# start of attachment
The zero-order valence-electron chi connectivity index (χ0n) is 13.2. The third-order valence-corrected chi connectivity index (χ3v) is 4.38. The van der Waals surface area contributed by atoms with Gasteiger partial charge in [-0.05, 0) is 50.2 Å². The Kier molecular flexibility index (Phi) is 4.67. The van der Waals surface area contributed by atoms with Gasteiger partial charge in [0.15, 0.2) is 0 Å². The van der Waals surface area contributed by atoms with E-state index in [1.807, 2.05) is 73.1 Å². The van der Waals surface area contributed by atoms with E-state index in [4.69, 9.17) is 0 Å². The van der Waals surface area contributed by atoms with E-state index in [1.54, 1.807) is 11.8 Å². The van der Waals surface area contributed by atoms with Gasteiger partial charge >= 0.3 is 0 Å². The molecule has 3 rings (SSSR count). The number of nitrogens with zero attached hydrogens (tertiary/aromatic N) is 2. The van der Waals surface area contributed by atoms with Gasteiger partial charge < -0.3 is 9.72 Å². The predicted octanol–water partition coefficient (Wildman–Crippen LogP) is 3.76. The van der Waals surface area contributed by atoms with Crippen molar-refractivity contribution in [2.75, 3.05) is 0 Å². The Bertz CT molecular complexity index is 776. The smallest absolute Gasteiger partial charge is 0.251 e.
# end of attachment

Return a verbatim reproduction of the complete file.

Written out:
The zero-order valence-electron chi connectivity index (χ0n) is 13.2. The third-order valence-corrected chi connectivity index (χ3v) is 4.38. The van der Waals surface area contributed by atoms with Gasteiger partial charge in [-0.05, 0) is 50.2 Å². The Kier molecular flexibility index (Phi) is 4.67. The van der Waals surface area contributed by atoms with Gasteiger partial charge in [0.15, 0.2) is 0 Å². The van der Waals surface area contributed by atoms with E-state index in [1.807, 2.05) is 73.1 Å². The van der Waals surface area contributed by atoms with E-state index in [4.69, 9.17) is 0 Å². The van der Waals surface area contributed by atoms with E-state index in [1.54, 1.807) is 11.8 Å². The van der Waals surface area contributed by atoms with Gasteiger partial charge >= 0.3 is 0 Å². The molecule has 3 rings (SSSR count). The number of nitrogens with zero attached hydrogens (tertiary/aromatic N) is 2. The van der Waals surface area contributed by atoms with Gasteiger partial charge < -0.3 is 9.72 Å². The predicted octanol–water partition coefficient (Wildman–Crippen LogP) is 3.76. The van der Waals surface area contributed by atoms with Crippen molar-refractivity contribution in [2.75, 3.05) is 0 Å². The Bertz CT molecular complexity index is 776. The smallest absolute Gasteiger partial charge is 0.251 e.